|Home||Chapter 7||In the News|
In the personal computer market, customisation has been a success for Dell Computers. Dell revolutionised the personal computer market by making and delivering personal computers to order. This tactic allowed Dell to become an industry leader, rising above other computer companies that were slow to realise the success of the made-to-order strategy.
Now it appears as though another company is following this strategy, but the industry involved is somewhat unexpected -- automobiles. Toyota Motor Corporation has announced that it will be able to produce and deliver a customer order in only five days, weeks faster than the one to two-month industry standard. Instead of having a large quantity of cars sitting on dealer lots, the customer would simply select the model, custom order the features, options, and colours, and wait until the end of the week for their new car to arrive.
Previously, if the consumer did not find a car on the lot with the desired configuration, dealers would barter by offering rebates or discounts to encourage the buyer to settle for the lot model. The dealership would compromise price so as not to lose the sale to another dealership, and the consumer would take a slightly lower price for a car they may not have wanted. A custom order could be made to fit the wants of the consumer, but due to the long lead times and logistical problems at manufacturing sites, the wait for the car to arrive was often close to two months.
Although this system has worked for most companies and most consumers, a made-to-order strategy that can deliver quickly could be a source of competitive advantage in market segments that are willing to pay higher prices for custom products. Toyota has recognised this need and has been positioning to compete in these markets. For years, it has implemented logistical systems such as Just-In-Time (JIT) inventory practices and production systems that enhance productivity, flexibility, and quality.
Toyota's claim of a 'five-day car' is ambitious, but there is no doubt that the company that is able to achieve the feat will gain a competitive edge over other manufacturers. Customers will become more satisfied with their automobile and the purchase process and will be more likely to purchase their next car from the same manufacturer. Also, if a consumer knows that they can receive a custom order from Toyota in five days -- but would have to wait more than four weeks for the same custom order from another manufacturer -- Toyota is more likely to win the sale due to the speedy service. Even if Toyota falls short of their claim, the impact of made-to-order automobile selling is evident. This competitive strategy will be a great advantage to any automaker that can implement it.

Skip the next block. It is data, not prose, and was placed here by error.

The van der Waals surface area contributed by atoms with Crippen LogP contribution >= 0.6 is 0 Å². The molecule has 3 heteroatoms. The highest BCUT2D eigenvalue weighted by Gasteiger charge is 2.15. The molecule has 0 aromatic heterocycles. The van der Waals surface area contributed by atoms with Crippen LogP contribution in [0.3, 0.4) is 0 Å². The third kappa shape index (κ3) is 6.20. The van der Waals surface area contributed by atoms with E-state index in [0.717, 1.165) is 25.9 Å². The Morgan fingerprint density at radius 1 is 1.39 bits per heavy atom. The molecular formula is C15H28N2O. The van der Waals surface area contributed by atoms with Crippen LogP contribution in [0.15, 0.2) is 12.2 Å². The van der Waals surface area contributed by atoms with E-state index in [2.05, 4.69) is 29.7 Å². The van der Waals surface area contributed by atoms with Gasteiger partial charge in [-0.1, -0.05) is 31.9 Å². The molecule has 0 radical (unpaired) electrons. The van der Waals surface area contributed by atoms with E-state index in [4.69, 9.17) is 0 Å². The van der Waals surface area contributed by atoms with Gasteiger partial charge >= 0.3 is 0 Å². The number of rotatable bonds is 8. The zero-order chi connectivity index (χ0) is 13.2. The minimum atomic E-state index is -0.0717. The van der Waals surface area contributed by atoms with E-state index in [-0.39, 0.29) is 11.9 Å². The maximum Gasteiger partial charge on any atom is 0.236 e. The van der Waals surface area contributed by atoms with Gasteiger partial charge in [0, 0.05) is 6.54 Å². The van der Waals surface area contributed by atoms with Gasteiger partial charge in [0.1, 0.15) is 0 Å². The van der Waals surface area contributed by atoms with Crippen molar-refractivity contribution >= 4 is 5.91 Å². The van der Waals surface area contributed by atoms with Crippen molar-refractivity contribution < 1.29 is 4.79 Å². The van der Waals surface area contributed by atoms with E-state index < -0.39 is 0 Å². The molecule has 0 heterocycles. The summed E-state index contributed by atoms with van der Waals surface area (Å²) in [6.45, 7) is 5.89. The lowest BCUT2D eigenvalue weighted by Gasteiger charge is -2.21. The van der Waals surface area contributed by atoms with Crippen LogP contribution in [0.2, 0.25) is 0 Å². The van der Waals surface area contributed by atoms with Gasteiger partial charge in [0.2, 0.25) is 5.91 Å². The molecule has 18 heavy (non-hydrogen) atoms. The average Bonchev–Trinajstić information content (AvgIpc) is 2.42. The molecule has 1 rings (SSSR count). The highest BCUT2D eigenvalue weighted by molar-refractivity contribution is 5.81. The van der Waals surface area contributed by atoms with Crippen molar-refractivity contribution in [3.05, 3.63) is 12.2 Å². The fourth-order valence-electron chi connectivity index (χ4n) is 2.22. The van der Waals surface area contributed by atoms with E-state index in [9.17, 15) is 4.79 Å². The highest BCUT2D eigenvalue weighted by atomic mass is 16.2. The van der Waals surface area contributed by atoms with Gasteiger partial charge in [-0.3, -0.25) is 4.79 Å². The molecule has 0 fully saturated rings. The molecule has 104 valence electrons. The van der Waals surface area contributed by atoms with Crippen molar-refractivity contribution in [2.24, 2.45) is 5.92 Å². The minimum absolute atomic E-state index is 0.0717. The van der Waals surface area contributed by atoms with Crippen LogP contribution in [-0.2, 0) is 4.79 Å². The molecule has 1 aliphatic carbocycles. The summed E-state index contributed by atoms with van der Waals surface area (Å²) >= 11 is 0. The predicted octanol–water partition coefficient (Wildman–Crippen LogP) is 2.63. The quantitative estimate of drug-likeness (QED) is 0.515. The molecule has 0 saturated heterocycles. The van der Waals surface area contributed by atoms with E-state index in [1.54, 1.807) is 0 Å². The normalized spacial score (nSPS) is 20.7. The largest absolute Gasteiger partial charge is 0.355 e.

Talking it over and thinking it through
Why does a 'made-to-order' strategy decrease retail inventories?
Sharing the news with a group activity
Discuss in a group the advantages and disadvantages of both custom ordering and decreased product delivery time. Do the advantages outweigh the disadvantages, or is custom ordering and shortened waiting time just unnecessary hype?
Thinking about the future
Toyota can be credited with being the first automobile manufacture to employ manufacturing techniques and philosophies that are used successfully today. Cellular manufacturing, just-in-time, and the kanban system are a few examples of methods used by Toyota to allow them to become a world-class manufacturer.
But in an industry that typically relies on a one to two-month lead time to produce custom orders, do you think that Toyota will be able to live up to their claims?
If Toyota is successful, what challenges will competing automobile manufactures face due to Toyota's competitive advantage? And if Toyota falls short of their five-day customer order goal or if it appears that the company has compromised quality for increased speed, will they lose market share due to disappointed and frustrated customers?
Made-to-order is great when it concerns how well-done a steak is cooked, or whether you want mayonnaise or mustard on a club sandwich, but do consumers really want a made-to-order car? With a seemingly infinite combination of features and colours available in an automobile, do you think that a customer wants to have to choose every option for their new car? And what about the auto enthusiast who knows every detail they desire in a car: do you believe that their business would be lost if they had to wait four weeks for their new car as opposed to five days?
For an update on this phenomenon, see Chapter 20 InTheNews item 2 ' When made-to-order isn't making it'.
- Roland J. Kushner